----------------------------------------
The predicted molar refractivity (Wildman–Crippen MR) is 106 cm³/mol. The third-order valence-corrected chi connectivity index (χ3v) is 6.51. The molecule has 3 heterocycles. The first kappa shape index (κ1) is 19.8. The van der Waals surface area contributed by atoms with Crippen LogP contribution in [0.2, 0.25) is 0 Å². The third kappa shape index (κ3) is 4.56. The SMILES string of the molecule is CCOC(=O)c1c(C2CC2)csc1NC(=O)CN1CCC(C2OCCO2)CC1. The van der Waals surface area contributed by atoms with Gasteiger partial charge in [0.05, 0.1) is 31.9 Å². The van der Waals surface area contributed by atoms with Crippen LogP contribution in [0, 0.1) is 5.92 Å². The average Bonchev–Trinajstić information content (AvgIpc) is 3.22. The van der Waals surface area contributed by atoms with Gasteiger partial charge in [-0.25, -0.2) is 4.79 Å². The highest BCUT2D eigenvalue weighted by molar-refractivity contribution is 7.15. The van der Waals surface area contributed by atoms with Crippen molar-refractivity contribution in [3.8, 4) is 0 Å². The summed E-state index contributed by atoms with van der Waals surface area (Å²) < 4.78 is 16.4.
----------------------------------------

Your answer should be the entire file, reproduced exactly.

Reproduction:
The predicted molar refractivity (Wildman–Crippen MR) is 106 cm³/mol. The third-order valence-corrected chi connectivity index (χ3v) is 6.51. The molecule has 3 heterocycles. The first kappa shape index (κ1) is 19.8. The van der Waals surface area contributed by atoms with Crippen LogP contribution in [0.2, 0.25) is 0 Å². The third kappa shape index (κ3) is 4.56. The SMILES string of the molecule is CCOC(=O)c1c(C2CC2)csc1NC(=O)CN1CCC(C2OCCO2)CC1. The van der Waals surface area contributed by atoms with Gasteiger partial charge in [0.05, 0.1) is 31.9 Å². The van der Waals surface area contributed by atoms with Crippen LogP contribution in [0, 0.1) is 5.92 Å². The average Bonchev–Trinajstić information content (AvgIpc) is 3.22. The van der Waals surface area contributed by atoms with Gasteiger partial charge in [-0.25, -0.2) is 4.79 Å². The highest BCUT2D eigenvalue weighted by molar-refractivity contribution is 7.15. The van der Waals surface area contributed by atoms with Crippen molar-refractivity contribution in [3.8, 4) is 0 Å². The summed E-state index contributed by atoms with van der Waals surface area (Å²) < 4.78 is 16.4.